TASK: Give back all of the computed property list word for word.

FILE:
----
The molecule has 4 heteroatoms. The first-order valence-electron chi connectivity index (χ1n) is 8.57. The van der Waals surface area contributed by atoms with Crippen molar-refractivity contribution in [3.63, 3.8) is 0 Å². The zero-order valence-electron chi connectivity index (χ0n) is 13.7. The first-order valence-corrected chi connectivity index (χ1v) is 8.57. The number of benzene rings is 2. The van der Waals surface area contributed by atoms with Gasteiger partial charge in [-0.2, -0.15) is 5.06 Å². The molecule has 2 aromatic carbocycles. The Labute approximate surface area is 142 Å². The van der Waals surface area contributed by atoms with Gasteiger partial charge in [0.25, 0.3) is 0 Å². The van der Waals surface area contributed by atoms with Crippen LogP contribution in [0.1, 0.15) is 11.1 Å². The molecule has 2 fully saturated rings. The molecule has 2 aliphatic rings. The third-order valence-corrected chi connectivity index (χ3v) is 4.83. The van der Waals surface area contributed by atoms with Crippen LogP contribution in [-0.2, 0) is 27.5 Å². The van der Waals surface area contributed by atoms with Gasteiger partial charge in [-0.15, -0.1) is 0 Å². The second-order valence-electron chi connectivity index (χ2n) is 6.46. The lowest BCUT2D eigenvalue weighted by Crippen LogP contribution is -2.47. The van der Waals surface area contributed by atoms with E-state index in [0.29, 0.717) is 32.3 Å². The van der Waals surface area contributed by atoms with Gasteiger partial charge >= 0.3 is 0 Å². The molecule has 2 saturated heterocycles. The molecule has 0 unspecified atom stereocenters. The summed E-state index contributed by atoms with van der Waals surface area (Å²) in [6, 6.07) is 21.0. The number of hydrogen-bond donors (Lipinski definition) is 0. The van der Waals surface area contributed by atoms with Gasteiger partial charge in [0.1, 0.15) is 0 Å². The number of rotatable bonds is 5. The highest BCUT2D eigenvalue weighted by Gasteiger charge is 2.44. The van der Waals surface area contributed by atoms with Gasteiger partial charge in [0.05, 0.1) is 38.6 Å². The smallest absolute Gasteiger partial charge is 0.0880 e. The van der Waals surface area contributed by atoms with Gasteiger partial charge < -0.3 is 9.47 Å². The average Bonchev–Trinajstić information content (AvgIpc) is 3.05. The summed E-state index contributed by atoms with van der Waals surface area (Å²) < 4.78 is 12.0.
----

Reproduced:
The molecule has 4 heteroatoms. The first-order valence-electron chi connectivity index (χ1n) is 8.57. The van der Waals surface area contributed by atoms with Crippen molar-refractivity contribution in [3.63, 3.8) is 0 Å². The zero-order valence-electron chi connectivity index (χ0n) is 13.7. The first-order valence-corrected chi connectivity index (χ1v) is 8.57. The number of benzene rings is 2. The van der Waals surface area contributed by atoms with Gasteiger partial charge in [-0.2, -0.15) is 5.06 Å². The molecule has 2 aromatic carbocycles. The Labute approximate surface area is 142 Å². The van der Waals surface area contributed by atoms with Gasteiger partial charge in [0.25, 0.3) is 0 Å². The van der Waals surface area contributed by atoms with Crippen LogP contribution in [0.1, 0.15) is 11.1 Å². The molecule has 2 fully saturated rings. The molecule has 2 aliphatic rings. The third-order valence-corrected chi connectivity index (χ3v) is 4.83. The van der Waals surface area contributed by atoms with Crippen LogP contribution in [-0.2, 0) is 27.5 Å². The van der Waals surface area contributed by atoms with Gasteiger partial charge in [-0.15, -0.1) is 0 Å². The second-order valence-electron chi connectivity index (χ2n) is 6.46. The lowest BCUT2D eigenvalue weighted by Crippen LogP contribution is -2.47. The van der Waals surface area contributed by atoms with E-state index in [0.29, 0.717) is 32.3 Å². The van der Waals surface area contributed by atoms with Gasteiger partial charge >= 0.3 is 0 Å². The molecule has 2 saturated heterocycles. The molecule has 0 unspecified atom stereocenters. The summed E-state index contributed by atoms with van der Waals surface area (Å²) in [6, 6.07) is 21.0. The number of hydrogen-bond donors (Lipinski definition) is 0. The van der Waals surface area contributed by atoms with Gasteiger partial charge in [0.1, 0.15) is 0 Å². The number of rotatable bonds is 5. The highest BCUT2D eigenvalue weighted by Gasteiger charge is 2.44. The van der Waals surface area contributed by atoms with Gasteiger partial charge in [0.05, 0.1) is 38.6 Å². The smallest absolute Gasteiger partial charge is 0.0880 e. The van der Waals surface area contributed by atoms with Gasteiger partial charge < -0.3 is 9.47 Å². The average Bonchev–Trinajstić information content (AvgIpc) is 3.05. The summed E-state index contributed by atoms with van der Waals surface area (Å²) < 4.78 is 12.0.